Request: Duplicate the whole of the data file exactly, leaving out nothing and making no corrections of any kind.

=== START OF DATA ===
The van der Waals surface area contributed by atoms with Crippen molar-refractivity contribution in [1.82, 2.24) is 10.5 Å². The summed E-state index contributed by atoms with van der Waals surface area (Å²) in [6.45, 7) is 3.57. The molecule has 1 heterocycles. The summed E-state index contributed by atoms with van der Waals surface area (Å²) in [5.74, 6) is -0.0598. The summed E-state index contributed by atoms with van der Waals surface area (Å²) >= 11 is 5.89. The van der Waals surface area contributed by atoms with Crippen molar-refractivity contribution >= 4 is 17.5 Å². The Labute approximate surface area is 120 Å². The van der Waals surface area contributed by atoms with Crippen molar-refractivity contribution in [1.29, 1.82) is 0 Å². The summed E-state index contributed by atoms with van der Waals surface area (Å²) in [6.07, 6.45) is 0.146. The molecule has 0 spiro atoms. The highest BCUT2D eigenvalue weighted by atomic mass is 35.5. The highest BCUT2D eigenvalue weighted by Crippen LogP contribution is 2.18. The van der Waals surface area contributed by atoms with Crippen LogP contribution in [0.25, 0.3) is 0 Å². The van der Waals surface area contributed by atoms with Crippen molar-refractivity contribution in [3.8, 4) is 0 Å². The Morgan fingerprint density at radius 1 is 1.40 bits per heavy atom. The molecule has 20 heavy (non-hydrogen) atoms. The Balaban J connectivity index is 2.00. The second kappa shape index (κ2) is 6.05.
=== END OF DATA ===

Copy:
The van der Waals surface area contributed by atoms with Crippen molar-refractivity contribution in [1.82, 2.24) is 10.5 Å². The summed E-state index contributed by atoms with van der Waals surface area (Å²) in [6.45, 7) is 3.57. The molecule has 1 heterocycles. The summed E-state index contributed by atoms with van der Waals surface area (Å²) in [5.74, 6) is -0.0598. The summed E-state index contributed by atoms with van der Waals surface area (Å²) >= 11 is 5.89. The van der Waals surface area contributed by atoms with Crippen molar-refractivity contribution >= 4 is 17.5 Å². The Labute approximate surface area is 120 Å². The van der Waals surface area contributed by atoms with Crippen molar-refractivity contribution in [1.29, 1.82) is 0 Å². The summed E-state index contributed by atoms with van der Waals surface area (Å²) in [6.07, 6.45) is 0.146. The molecule has 0 spiro atoms. The highest BCUT2D eigenvalue weighted by atomic mass is 35.5. The highest BCUT2D eigenvalue weighted by Crippen LogP contribution is 2.18. The van der Waals surface area contributed by atoms with Crippen LogP contribution in [0.25, 0.3) is 0 Å². The van der Waals surface area contributed by atoms with Crippen molar-refractivity contribution in [3.8, 4) is 0 Å². The Morgan fingerprint density at radius 1 is 1.40 bits per heavy atom. The molecule has 20 heavy (non-hydrogen) atoms. The Balaban J connectivity index is 2.00. The second kappa shape index (κ2) is 6.05.